See, I used to have that position, that you should let the framework figure out how to autowire and configure your objects from plain cloth. But I grew out of it, since it always sets limits on what you can do (for instance, my event registration example, as well as the created-on-the-fly example). And the separation of concerns (service creation vs. service operation) is very valuable.

Still, it would be an interesting challenge to support an alternative approach to "binding" interfaces to implementation classes, and allowing the injection annotations to occur on the constructor.

A big downside to your approach is when you are trying to apply IoC techniques to classes that you don't have control over, and so can't add the necessary annotations.

Bob said...

That's why Guice supports both approaches: automatic wiring and explicit wiring. We understand that you sometimes need to manually wire an object, but that doesn't mean you should always write explicit wiring code. "A foolish consistency is the hobgoblin of little minds."

Sony Mathew said...

Bob, either you instantiate an object outright (with new) or instantiate via reflection using meta-data as you do from Annotations or Spring from XML. There isn't a "no code" option. The former is clearly superior assumming that construction code is NOT repeated more than once for a given class type (or atleast once per constructor overload for a given usecase).

Lets compare (for binding the IoC dependencies depcited in code sample from my previous comment):

Guice way:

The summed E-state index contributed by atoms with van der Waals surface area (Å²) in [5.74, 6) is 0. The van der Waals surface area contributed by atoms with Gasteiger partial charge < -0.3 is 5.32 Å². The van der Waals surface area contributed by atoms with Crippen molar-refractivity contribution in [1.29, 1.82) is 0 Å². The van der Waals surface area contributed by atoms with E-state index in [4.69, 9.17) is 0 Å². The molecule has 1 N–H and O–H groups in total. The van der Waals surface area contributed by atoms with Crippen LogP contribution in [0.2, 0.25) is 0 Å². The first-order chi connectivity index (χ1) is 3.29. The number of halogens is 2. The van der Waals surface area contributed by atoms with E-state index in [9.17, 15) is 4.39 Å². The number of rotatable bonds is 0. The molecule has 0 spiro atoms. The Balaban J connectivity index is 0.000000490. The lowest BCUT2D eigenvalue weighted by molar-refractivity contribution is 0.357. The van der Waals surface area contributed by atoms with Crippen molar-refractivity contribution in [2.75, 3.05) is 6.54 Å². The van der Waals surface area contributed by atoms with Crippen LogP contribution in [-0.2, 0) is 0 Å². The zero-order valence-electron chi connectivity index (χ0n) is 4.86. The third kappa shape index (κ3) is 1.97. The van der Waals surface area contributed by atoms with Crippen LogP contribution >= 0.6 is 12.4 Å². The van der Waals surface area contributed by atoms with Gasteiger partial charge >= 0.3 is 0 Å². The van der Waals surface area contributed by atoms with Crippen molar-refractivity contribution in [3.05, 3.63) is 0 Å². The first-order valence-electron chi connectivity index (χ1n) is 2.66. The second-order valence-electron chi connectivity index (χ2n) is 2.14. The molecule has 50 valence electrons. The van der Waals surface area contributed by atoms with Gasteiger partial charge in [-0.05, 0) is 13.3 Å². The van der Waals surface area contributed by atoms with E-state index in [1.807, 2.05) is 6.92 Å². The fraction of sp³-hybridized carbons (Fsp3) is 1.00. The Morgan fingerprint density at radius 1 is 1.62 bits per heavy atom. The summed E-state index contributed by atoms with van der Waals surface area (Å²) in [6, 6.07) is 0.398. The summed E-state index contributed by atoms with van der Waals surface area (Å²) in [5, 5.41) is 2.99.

public class MyModule implements Module {
public void configure(Binder binder) {
bind(XyzService.class)
.annotatedWith(Blue.class)
.to(BlueXyzService.class);

bind(XyzService.class)
.annotatedWith(Red.class)
.to(RedXyzService.class);
}
}


Context IoC Design Pattern Way

//Module just implements the Contexts of the objects with dependencies.
//Here Your IDE will force you to implement all dependencies of MyServiceImpl right away.

public class MyModule implements MyServiceImpl.Context {
private XyzService blue;
private XyzService red;

public MyModule() {
blue = new BlueXyzService();
red = new RedXyzService();
}

public XyzService getBlue() {
return blue;
}

public XyzService getRed() {
return red;
}
}

I can show how decorations for Transactions etc. can be done if you'r interested. Howard's approach essentially replaces my getXXX() methods with buildXXX() methods with additional annotations on constructor params (not sure why, assuming for some separation of concerns, instead of just accessing them directly).

Bob said...

Sony, how would you inject dependencies into RedXyzService and BlueXyzService?

Sony Mathew said...

Bob, how would you Inject dependencies into BlueXyzService and RedXyzService?
Using the same design pattern in a recursive way:

First: I forgot to mention in previous comment: